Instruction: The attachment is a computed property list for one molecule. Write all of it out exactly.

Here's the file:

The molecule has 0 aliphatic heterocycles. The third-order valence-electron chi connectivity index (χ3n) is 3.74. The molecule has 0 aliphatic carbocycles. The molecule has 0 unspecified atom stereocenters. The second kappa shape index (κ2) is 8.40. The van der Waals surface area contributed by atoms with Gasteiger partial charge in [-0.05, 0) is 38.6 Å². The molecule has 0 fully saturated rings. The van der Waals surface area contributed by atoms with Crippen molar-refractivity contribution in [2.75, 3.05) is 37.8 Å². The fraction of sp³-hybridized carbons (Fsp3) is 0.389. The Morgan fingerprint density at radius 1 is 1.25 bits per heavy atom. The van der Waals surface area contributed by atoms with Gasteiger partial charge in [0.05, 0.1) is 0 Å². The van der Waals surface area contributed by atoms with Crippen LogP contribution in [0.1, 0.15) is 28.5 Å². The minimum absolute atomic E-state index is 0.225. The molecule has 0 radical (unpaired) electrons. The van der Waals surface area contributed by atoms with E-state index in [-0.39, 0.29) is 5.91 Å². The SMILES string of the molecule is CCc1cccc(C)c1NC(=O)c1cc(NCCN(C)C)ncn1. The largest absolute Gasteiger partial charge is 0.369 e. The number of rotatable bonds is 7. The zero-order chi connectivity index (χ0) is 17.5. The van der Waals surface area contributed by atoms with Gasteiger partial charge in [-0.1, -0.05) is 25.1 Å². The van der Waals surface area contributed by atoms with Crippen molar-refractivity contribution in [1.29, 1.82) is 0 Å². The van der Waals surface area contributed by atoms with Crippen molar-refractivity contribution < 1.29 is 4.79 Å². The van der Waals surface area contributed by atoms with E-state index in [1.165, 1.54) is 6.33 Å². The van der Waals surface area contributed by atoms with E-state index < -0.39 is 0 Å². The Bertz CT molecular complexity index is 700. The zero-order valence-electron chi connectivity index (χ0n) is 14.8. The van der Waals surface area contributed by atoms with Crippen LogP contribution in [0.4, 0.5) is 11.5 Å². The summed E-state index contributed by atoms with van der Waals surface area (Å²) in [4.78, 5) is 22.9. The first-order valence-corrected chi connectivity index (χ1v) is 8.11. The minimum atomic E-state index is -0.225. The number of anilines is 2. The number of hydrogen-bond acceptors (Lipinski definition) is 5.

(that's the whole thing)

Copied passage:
The molecule has 0 aliphatic heterocycles. The third-order valence-electron chi connectivity index (χ3n) is 3.74. The molecule has 0 aliphatic carbocycles. The molecule has 0 unspecified atom stereocenters. The second kappa shape index (κ2) is 8.40. The van der Waals surface area contributed by atoms with Gasteiger partial charge in [-0.05, 0) is 38.6 Å². The molecule has 0 fully saturated rings. The van der Waals surface area contributed by atoms with Crippen molar-refractivity contribution in [2.75, 3.05) is 37.8 Å². The fraction of sp³-hybridized carbons (Fsp3) is 0.389. The Morgan fingerprint density at radius 1 is 1.25 bits per heavy atom. The van der Waals surface area contributed by atoms with Gasteiger partial charge in [0.05, 0.1) is 0 Å². The van der Waals surface area contributed by atoms with Crippen LogP contribution in [0.1, 0.15) is 28.5 Å². The minimum absolute atomic E-state index is 0.225. The molecule has 0 radical (unpaired) electrons. The van der Waals surface area contributed by atoms with E-state index in [-0.39, 0.29) is 5.91 Å². The SMILES string of the molecule is CCc1cccc(C)c1NC(=O)c1cc(NCCN(C)C)ncn1. The largest absolute Gasteiger partial charge is 0.369 e. The number of rotatable bonds is 7. The zero-order chi connectivity index (χ0) is 17.5. The van der Waals surface area contributed by atoms with Gasteiger partial charge in [-0.1, -0.05) is 25.1 Å². The van der Waals surface area contributed by atoms with Crippen molar-refractivity contribution in [1.29, 1.82) is 0 Å². The van der Waals surface area contributed by atoms with Crippen molar-refractivity contribution < 1.29 is 4.79 Å². The van der Waals surface area contributed by atoms with E-state index in [1.165, 1.54) is 6.33 Å². The van der Waals surface area contributed by atoms with E-state index < -0.39 is 0 Å². The Bertz CT molecular complexity index is 700. The zero-order valence-electron chi connectivity index (χ0n) is 14.8. The van der Waals surface area contributed by atoms with Crippen LogP contribution in [0.4, 0.5) is 11.5 Å². The summed E-state index contributed by atoms with van der Waals surface area (Å²) in [4.78, 5) is 22.9. The first-order valence-corrected chi connectivity index (χ1v) is 8.11. The minimum atomic E-state index is -0.225. The number of anilines is 2. The number of hydrogen-bond acceptors (Lipinski definition) is 5.